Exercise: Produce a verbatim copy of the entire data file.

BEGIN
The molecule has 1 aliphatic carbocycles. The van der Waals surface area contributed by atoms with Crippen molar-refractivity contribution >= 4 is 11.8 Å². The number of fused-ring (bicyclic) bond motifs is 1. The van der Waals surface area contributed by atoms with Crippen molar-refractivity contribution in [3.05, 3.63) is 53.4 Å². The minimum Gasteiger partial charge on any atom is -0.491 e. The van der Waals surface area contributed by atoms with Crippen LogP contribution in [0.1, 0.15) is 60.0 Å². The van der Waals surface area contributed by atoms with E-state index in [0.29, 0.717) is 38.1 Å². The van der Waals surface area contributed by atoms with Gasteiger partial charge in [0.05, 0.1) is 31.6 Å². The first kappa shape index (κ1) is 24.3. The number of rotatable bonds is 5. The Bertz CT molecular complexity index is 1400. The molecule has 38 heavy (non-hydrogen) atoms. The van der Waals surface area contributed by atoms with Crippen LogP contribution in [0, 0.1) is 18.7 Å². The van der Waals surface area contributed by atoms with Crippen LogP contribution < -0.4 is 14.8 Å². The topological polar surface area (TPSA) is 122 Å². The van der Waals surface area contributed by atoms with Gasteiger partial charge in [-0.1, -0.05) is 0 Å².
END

The molecule has 1 aliphatic carbocycles. The van der Waals surface area contributed by atoms with Crippen molar-refractivity contribution >= 4 is 11.8 Å². The number of fused-ring (bicyclic) bond motifs is 1. The van der Waals surface area contributed by atoms with Crippen molar-refractivity contribution in [3.05, 3.63) is 53.4 Å². The minimum Gasteiger partial charge on any atom is -0.491 e. The van der Waals surface area contributed by atoms with Crippen LogP contribution in [0.1, 0.15) is 60.0 Å². The van der Waals surface area contributed by atoms with E-state index in [0.29, 0.717) is 38.1 Å². The van der Waals surface area contributed by atoms with Gasteiger partial charge in [0.05, 0.1) is 31.6 Å². The first kappa shape index (κ1) is 24.3. The number of rotatable bonds is 5. The Bertz CT molecular complexity index is 1400. The molecule has 38 heavy (non-hydrogen) atoms. The van der Waals surface area contributed by atoms with Crippen LogP contribution in [0, 0.1) is 18.7 Å². The van der Waals surface area contributed by atoms with Crippen LogP contribution < -0.4 is 14.8 Å². The topological polar surface area (TPSA) is 122 Å². The van der Waals surface area contributed by atoms with Gasteiger partial charge in [-0.1, -0.05) is 0 Å².